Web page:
In addition to a great day of SCUBA diving, I had the chance to meet some great friends. My randomly assigned dive buddy was a Swiss-British girl named Hannah and we got along splendidly. By the end of the day, we had decided to rent a private boat the next day to go island hopping, and when we got back to the shop we found a guy from another of the dive boats who was happy to join us. His name was Nic and he was from Sweden. The three of us spent pretty much all of the rest of my time in Coron together. From island hopping during the day to shooting pool with locals late into the night, we had an absolute blast.

If you have the chance to visit Coron, I would highly recommend it. Even if you aren’t a SCUBA diver, there are plenty of above water and snorkeling opportunities for you, and it is one of the most beautiful places I have been. Let me know in the comments if you have a favorite Philippine island, but before that, enjoy a few pictures I got with my GoPro while spending the day underwater.

CYC Reef

Coral formations of CYC Reef.

Our first dive site at CYC Reef. The coral formations were quite varied.


Fish and corals SCUBA diving at CYC Reef.

At CYC Reef, we went down to a maximum depth of 18 meters and spent 36 minutes at the bottom.


Morazan Maru

Morazan Maru wreck seen from above.

The view from above the Morazan Maru wreck. We went down to 19 meters on this dive and spent 27 minutes playing in and around the ship.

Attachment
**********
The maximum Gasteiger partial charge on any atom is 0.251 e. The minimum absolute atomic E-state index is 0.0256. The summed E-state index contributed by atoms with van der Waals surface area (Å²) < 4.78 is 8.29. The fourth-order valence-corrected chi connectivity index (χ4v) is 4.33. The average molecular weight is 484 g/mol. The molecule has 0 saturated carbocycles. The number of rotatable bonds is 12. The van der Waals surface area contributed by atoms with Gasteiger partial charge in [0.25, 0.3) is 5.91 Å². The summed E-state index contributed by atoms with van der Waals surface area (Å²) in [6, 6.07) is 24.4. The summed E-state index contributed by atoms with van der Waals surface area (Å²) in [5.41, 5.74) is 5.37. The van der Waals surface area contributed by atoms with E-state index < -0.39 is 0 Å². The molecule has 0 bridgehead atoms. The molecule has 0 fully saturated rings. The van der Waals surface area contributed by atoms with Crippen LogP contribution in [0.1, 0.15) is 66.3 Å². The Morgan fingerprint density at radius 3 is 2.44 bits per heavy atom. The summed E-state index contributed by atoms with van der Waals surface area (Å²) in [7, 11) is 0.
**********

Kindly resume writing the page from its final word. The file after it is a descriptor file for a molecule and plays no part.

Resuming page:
Hundreds of fish swimming around the shipwreck.

The number of fish swimming around the wrecks was unbelievable at times. Here is a shot looking off to the side of the wreck.


Beautiful formations on the top of the Morazan Maru.

These shelf-like formations were all over the top side of the Morazan Maru. I kept thinking they looked like the giant shelf fungi you see on trees.


East Tangat Gun Boat – Teru Kaze Maru

Fish around the East Tangat Gun Boat.

Again with the East Tangat Gun Boat, you can see the water teeming with fish around the wreck.


Deteriorating Teru Kaze Maru gun boat.

Here you can see how the ship is deteriorating, covered in sea life and with holes on the side. This dive took us down to a depth of 18 meters and we spent about 33 minutes exploring the wreck.


Entering the East Tangat Gun Boat through an opening on the side.

What do you do when you see a big opening in the side of a sunken ship? You go inside, of course! (only with someone who is experienced with wreck diving and that wreck in particular)


Cargo holds of the East Tangat Gun Boat.

Exploring the cargo holds of the Teru Kaze Maru. Swimming through the insides of these boats was awesome!


Opening in the side of the East Tangat Gun Boat.

Back on the outside on the boat. This wasn’t where we exited, but if you watch the video above, you will see that our exit opening was much smaller than our entry.


Window openings on the bridge of the Teru Kaze Maru wreck.

The “windows” of the bridge. Off to the left of this was a huge gun that you can see in the video above. It was fun to look in through the openings and see what was swimming around inside.


Exterior of the East Tangat Gun Boat.

One last shot of some of the outside structure of the Teru Kaze Maru. The coral has really built up on all of the surfaces over the years.


Fish swimming with the SCUBA divers.

Perhaps the best shot I got of a single fish. The light reflecting off of the bubbles behind helped to light up this beauty as it swam by.